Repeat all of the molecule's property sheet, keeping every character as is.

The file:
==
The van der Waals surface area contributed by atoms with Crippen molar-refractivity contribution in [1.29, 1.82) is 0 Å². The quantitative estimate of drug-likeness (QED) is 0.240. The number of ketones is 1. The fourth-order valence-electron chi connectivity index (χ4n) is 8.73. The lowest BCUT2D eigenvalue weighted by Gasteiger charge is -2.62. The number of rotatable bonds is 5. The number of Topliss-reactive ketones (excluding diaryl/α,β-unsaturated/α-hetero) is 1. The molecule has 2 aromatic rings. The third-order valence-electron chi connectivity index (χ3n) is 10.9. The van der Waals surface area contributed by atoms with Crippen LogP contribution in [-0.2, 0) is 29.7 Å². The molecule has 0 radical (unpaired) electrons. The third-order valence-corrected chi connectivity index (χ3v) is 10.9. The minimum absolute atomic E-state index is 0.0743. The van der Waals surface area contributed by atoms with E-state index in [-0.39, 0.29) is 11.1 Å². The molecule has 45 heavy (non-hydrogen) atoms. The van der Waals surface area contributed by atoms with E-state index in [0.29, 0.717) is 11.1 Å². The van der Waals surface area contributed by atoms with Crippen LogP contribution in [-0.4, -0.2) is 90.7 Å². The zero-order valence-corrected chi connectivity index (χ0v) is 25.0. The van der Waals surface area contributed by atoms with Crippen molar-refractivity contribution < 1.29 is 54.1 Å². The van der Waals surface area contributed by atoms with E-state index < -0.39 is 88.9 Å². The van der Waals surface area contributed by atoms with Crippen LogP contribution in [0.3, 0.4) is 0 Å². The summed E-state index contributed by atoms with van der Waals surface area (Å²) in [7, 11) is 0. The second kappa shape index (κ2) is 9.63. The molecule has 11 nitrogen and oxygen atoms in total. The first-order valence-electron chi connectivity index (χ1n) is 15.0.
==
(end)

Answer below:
The van der Waals surface area contributed by atoms with Crippen molar-refractivity contribution in [1.29, 1.82) is 0 Å². The quantitative estimate of drug-likeness (QED) is 0.240. The number of ketones is 1. The fourth-order valence-electron chi connectivity index (χ4n) is 8.73. The lowest BCUT2D eigenvalue weighted by Gasteiger charge is -2.62. The number of rotatable bonds is 5. The number of Topliss-reactive ketones (excluding diaryl/α,β-unsaturated/α-hetero) is 1. The molecule has 2 aromatic rings. The third-order valence-electron chi connectivity index (χ3n) is 10.9. The van der Waals surface area contributed by atoms with Crippen LogP contribution in [-0.2, 0) is 29.7 Å². The molecule has 0 radical (unpaired) electrons. The third-order valence-corrected chi connectivity index (χ3v) is 10.9. The minimum absolute atomic E-state index is 0.0743. The van der Waals surface area contributed by atoms with E-state index in [-0.39, 0.29) is 11.1 Å². The molecule has 45 heavy (non-hydrogen) atoms. The van der Waals surface area contributed by atoms with E-state index in [0.29, 0.717) is 11.1 Å². The van der Waals surface area contributed by atoms with Crippen LogP contribution in [-0.4, -0.2) is 90.7 Å². The zero-order valence-corrected chi connectivity index (χ0v) is 25.0. The van der Waals surface area contributed by atoms with Crippen molar-refractivity contribution < 1.29 is 54.1 Å². The van der Waals surface area contributed by atoms with E-state index < -0.39 is 88.9 Å². The van der Waals surface area contributed by atoms with Crippen LogP contribution in [0.3, 0.4) is 0 Å². The summed E-state index contributed by atoms with van der Waals surface area (Å²) in [7, 11) is 0. The second kappa shape index (κ2) is 9.63. The molecule has 11 nitrogen and oxygen atoms in total. The first-order valence-electron chi connectivity index (χ1n) is 15.0.